Assault victim getting better, but will likely never be the same

Assault victim Nick Veselenak is recuperating from his injuries at a nursing home. He is expected to survive a brutal beating committed by two teens, but it’s likely he will suffer permanent brain damage. Photo courtesy of the Hamtramck FOP Lodge.



By Charles Sercombe

          In a rare move, one of the teens accused of severely beating a southend resident has agreed to an early plea deal and will testify against his former co-defendant.

          On Tuesday, a preliminary examination was held for De’Vante Howard, 14, of Hamtramck, and Martell Dewberry, 13, of Detroit.

          They are accused of beating Nick Veselenak, 60 of Danforth St., into unconsciousness for no apparent reason on Oct. 12.

          Detective Jackie Crachiola said that at Tuesday’s exam, Howard entered a plea of assault to do great bodily harm less than murder. It’s rare for defendants to enter a plea at the preliminary examination level. His original charge, a variation of a murder charge, carried a life sentence in prison.

The maximum penalty for the reduced charge is 10 years in prison, but Crachiola said Howard has a chance of being released earlier if he successfully completes a rehabilitation program.

          The plea requires Howard to testify against Dewberry.

          Veselenak, who is known by the street name of “Casper,” has been transferred from a hospital to a nursing home, Crachiola said. She said that although he has regained consciousness and is talking, he does not recognize people he knows.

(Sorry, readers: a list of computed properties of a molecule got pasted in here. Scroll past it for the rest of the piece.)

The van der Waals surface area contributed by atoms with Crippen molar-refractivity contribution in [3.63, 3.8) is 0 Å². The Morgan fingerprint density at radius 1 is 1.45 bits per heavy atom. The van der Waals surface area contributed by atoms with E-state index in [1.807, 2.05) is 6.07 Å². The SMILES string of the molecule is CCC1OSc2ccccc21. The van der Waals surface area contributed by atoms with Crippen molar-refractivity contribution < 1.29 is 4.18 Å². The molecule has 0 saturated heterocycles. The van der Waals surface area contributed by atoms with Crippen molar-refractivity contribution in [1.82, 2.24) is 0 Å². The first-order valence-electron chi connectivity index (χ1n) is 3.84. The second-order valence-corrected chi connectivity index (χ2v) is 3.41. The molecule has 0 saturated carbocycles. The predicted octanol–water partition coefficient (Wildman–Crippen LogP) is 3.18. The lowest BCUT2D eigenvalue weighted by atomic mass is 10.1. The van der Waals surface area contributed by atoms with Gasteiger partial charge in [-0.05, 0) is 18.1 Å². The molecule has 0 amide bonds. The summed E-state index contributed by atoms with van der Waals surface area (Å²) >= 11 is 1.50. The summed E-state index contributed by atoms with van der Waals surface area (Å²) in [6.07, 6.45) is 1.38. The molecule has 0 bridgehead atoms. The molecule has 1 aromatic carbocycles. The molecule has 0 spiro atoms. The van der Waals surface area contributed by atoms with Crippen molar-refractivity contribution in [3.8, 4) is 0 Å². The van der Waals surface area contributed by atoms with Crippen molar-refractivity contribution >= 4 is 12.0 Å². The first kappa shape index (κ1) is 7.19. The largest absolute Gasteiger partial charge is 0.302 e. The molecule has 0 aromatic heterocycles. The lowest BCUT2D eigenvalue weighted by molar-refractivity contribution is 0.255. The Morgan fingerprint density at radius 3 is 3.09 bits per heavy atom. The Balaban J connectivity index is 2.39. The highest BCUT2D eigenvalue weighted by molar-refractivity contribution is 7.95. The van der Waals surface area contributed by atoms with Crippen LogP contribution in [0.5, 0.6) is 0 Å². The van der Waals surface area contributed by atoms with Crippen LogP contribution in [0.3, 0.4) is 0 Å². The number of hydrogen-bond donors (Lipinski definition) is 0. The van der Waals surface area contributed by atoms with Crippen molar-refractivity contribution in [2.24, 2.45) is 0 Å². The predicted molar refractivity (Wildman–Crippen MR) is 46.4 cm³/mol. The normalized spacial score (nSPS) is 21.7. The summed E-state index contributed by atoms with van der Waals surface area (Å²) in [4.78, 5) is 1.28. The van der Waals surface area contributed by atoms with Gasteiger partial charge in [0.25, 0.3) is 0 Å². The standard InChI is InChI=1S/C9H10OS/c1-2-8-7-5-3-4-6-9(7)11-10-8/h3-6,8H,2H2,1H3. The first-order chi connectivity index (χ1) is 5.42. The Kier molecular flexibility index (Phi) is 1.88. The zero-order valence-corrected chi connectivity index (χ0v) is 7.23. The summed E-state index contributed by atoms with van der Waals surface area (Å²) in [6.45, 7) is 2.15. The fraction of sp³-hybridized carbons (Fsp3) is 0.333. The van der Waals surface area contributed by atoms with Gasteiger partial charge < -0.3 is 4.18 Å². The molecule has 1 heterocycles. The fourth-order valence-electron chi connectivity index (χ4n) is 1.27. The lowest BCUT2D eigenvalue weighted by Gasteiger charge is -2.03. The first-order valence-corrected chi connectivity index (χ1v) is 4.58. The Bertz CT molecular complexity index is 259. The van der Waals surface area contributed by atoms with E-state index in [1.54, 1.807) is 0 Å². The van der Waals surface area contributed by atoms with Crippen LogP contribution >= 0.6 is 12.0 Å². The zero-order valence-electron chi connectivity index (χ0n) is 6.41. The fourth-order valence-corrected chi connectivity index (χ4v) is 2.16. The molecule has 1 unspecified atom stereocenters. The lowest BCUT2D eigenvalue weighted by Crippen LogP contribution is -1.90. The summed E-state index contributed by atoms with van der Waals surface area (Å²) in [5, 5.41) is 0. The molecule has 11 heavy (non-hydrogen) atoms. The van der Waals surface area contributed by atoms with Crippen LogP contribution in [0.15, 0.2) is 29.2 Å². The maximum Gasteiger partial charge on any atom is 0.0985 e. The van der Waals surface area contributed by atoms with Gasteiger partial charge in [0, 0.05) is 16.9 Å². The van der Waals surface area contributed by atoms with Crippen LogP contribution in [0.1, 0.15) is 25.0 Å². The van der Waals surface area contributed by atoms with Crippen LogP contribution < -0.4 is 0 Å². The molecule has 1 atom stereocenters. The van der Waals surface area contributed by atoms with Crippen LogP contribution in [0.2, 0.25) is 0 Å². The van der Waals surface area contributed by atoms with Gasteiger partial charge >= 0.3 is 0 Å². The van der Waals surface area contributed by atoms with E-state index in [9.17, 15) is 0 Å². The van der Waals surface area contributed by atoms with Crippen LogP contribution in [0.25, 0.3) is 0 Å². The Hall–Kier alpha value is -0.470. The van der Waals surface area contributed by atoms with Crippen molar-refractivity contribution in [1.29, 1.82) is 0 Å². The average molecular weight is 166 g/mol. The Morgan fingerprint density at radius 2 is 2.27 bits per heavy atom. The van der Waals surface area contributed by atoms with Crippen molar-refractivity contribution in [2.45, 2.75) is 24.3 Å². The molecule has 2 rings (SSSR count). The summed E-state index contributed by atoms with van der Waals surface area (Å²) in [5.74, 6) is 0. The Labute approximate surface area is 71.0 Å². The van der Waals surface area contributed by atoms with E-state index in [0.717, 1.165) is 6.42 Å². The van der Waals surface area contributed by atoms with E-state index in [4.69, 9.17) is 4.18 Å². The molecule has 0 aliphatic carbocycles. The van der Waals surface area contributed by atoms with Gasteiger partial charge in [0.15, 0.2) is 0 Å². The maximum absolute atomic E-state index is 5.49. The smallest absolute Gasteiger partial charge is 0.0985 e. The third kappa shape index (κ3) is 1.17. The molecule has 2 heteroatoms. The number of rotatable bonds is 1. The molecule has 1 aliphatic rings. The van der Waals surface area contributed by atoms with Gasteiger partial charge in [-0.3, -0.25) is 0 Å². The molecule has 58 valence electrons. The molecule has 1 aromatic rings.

Crachiola said it’s likely he has suffered permanent brain damage.

          The two teens approached Veselenak at about 11 p.m. on Oct. 12, and started beating him without provocation. Crachiola said they could have been playing a so-called game of “put them to sleep.”

          The object of the “game” is to beat someone unconscious.

          Although both teens are being charged as adults, they remain in custody at the Wayne County Juvenile Detention facility.

          Veselenak was considered semi-homeless and was known for caring for stray cats and helping his neighbors. He could often be seen walking up and down Jos. Campau, wearing earphones and occasionally rummaging through city trash cans.

          A number of police officers knew him and had friendly exchanges with him Police Chief Max Garbarino said his officers took Veselenak’s assault personally.

One Response to Assault victim getting better, but will likely never be the same

  1. Kate

    November 26, 2013 at 11:16 am

    Does anyone know of anyone has set up any type of fundraiser or something for this man? I at least want to send him flowers or maybe donate money to a local animal shelter in his name. This is so upsetting.

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